If you've received a Google penalty, think you may be penalised, don't panic! Contact us, and you're already one step closer to recovery. You may have seen a fall in rankings or customer enquiries. Maybe you've had a Webmaster Console warning from Google. Perhaps a competitor has deliberately set out to harm your SEO. Whatever the issue, our bespoke Google penalty recovery services can help restore your website’s reputation.
Over the years we've seen – and helped clients recover from – every type of algorithmic penalty. We've delivered a penalty removal service for clients who've been hit by both Panda and Penguin. This experience means we will quickly diagnose and implement the right action plan for you. Here's our proven methodology, which contains everything necessary to get you back up the rankings:
We dig deep into your online presence, looking at your website history, analysing links from other websites, assessing your past and present SEO strategies. That way we develop a deep understanding of what needs to be done.
We compile a full report, measuring your profile against all critical Google updates such as Penguin and Panda. We discover problematic areas, where to improve, and how best to get you back on track, whether you need our Panda recovery services or another of our expertly tailored solutions.
In the case of a Penguin penalty, the most important aspect to your recovery is removing and disavowing harmful links, reversing negative SEO practices and putting the right foundations in place for the future. Your backlink profile gets a complete detox!
In the case of a manual penalty, we make a formal application for the penalty to be revoked. This is delivered in the format Google expects, along with accompanying evidential documentation. This tried-and-tested formula means your website is back up and running in no time.
Google Penalty FAQ
What is a Google manual penalty?
This is an action which negatively affects a website's search ranking. It can happen after an algorithm update, or when the website has been found to have used "black hat" methods to trick Google. It's very serious, and can harm your traffic. You might still appear in the search results if you type in your company name, but you will probably lose most of your organic traffic. Our Google penalty recovery services can repair the damage done to your site’s integrity.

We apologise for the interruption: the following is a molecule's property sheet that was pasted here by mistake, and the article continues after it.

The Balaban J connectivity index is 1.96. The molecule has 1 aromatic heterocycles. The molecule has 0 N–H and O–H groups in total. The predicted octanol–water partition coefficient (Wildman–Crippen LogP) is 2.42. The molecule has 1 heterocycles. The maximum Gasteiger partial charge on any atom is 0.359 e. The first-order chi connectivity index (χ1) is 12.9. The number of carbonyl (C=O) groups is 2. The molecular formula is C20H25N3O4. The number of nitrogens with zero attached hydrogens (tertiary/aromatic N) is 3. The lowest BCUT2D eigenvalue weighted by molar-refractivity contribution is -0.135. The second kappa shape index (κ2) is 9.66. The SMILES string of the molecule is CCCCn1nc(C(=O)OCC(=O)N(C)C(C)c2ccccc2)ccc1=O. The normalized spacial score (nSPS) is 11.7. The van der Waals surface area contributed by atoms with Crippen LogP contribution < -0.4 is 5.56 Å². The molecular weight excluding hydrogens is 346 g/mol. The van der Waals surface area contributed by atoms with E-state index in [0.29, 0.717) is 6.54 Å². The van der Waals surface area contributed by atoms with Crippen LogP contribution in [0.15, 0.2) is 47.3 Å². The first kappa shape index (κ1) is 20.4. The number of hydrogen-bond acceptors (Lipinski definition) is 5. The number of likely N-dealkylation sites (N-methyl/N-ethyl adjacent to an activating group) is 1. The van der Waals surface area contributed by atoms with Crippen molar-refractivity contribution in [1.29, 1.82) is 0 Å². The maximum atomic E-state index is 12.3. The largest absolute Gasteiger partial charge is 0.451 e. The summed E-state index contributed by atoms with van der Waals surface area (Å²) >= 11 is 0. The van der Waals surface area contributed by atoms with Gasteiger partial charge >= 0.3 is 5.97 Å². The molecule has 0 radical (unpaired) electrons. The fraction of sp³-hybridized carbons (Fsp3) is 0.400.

How long does a manual Google penalty last for?
Your Google penalty recovery timeframe is dependent on how quickly you react and make positive changes. As long as a thorough process has been undertaken to clean up your backlink profile and your reconsideration request has been delivered in the correct format, Google will typically revoke your penalty within a matter of weeks.
How long does an algorithmic Google penalty last for?
There's no definite timescale – this depends entirely on a Google Penguin refresh. Unfortunately, these don’t take place very often and can happen as little as once a year. However, by taking the necessary steps to clean up any toxic links and submitting a disavow file, you are in the best position to recover.
How can I avoid a Google penalty?
You need to avoid using any tactics that go against Google's webmaster guidelines, such as creating duplicate content or stuffing websites with commercial keywords. By using these tactics you run an inherent risk of being penalised. For example, guest posting when done correctly is positive for both the contributor and the audience. However, paid guest posting in order to acquire links alone can now get you penalised.
What is a Panda penalty?
This was a 2011 update to Google's algorithm, designed to penalise low quality websites with "thin" and duplicate content (for example, rewritten blogs or articles with little originality). After Panda was released, websites had to improve their content quality to stay competitive in search. If you’re worried your website has been penalised, our customised Panda recovery services can help put things right.
What is a Penguin penalty?
In 2012 Google released an algorithm update known as "Penguin". There have since been many updates and refreshes. This algorithm was designed to combat the practice of link schemes or "link farms". This "black hat" technique involved building lots of links from low quality websites, and then pointing these to other websites. This would trick Google into thinking that the website with lots of links pointing at it should be ranked higher. Penguin also penalises websites which swap links among themselves, so you should avoid this practice at all costs.